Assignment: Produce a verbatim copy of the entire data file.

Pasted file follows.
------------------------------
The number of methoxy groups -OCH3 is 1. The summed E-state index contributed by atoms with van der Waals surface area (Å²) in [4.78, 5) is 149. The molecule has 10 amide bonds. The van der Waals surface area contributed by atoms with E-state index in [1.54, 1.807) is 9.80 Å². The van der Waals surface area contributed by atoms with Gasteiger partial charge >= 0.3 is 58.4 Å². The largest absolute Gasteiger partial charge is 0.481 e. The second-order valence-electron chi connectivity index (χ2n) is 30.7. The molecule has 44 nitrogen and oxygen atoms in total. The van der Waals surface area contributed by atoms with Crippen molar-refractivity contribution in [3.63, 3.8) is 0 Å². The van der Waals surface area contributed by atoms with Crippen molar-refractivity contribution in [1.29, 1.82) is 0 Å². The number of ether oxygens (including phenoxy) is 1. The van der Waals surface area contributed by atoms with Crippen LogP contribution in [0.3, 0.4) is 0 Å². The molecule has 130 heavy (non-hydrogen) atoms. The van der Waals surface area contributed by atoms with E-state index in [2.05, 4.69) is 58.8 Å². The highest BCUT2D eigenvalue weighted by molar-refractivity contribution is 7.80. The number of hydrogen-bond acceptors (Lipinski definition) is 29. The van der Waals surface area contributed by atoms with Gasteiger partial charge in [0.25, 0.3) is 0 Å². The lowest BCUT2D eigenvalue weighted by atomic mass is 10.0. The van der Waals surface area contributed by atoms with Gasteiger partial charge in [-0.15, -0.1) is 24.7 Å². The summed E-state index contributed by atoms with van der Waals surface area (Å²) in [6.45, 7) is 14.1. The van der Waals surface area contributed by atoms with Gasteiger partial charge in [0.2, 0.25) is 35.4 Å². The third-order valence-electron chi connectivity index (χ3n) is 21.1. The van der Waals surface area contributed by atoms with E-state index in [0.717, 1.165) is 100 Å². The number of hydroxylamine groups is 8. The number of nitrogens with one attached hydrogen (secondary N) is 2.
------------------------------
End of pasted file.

The number of methoxy groups -OCH3 is 1. The summed E-state index contributed by atoms with van der Waals surface area (Å²) in [4.78, 5) is 149. The molecule has 10 amide bonds. The van der Waals surface area contributed by atoms with E-state index in [1.54, 1.807) is 9.80 Å². The van der Waals surface area contributed by atoms with Gasteiger partial charge >= 0.3 is 58.4 Å². The largest absolute Gasteiger partial charge is 0.481 e. The second-order valence-electron chi connectivity index (χ2n) is 30.7. The molecule has 44 nitrogen and oxygen atoms in total. The van der Waals surface area contributed by atoms with Crippen molar-refractivity contribution in [3.63, 3.8) is 0 Å². The van der Waals surface area contributed by atoms with Crippen molar-refractivity contribution in [1.29, 1.82) is 0 Å². The number of ether oxygens (including phenoxy) is 1. The van der Waals surface area contributed by atoms with Crippen LogP contribution in [0.3, 0.4) is 0 Å². The molecule has 130 heavy (non-hydrogen) atoms. The van der Waals surface area contributed by atoms with E-state index in [2.05, 4.69) is 58.8 Å². The highest BCUT2D eigenvalue weighted by molar-refractivity contribution is 7.80. The number of hydrogen-bond acceptors (Lipinski definition) is 29. The van der Waals surface area contributed by atoms with Gasteiger partial charge in [0.25, 0.3) is 0 Å². The lowest BCUT2D eigenvalue weighted by atomic mass is 10.0. The van der Waals surface area contributed by atoms with Gasteiger partial charge in [-0.15, -0.1) is 24.7 Å². The summed E-state index contributed by atoms with van der Waals surface area (Å²) in [6.45, 7) is 14.1. The van der Waals surface area contributed by atoms with Gasteiger partial charge in [0.2, 0.25) is 35.4 Å². The third-order valence-electron chi connectivity index (χ3n) is 21.1. The van der Waals surface area contributed by atoms with E-state index in [0.717, 1.165) is 100 Å². The number of hydroxylamine groups is 8. The number of nitrogens with one attached hydrogen (secondary N) is 2.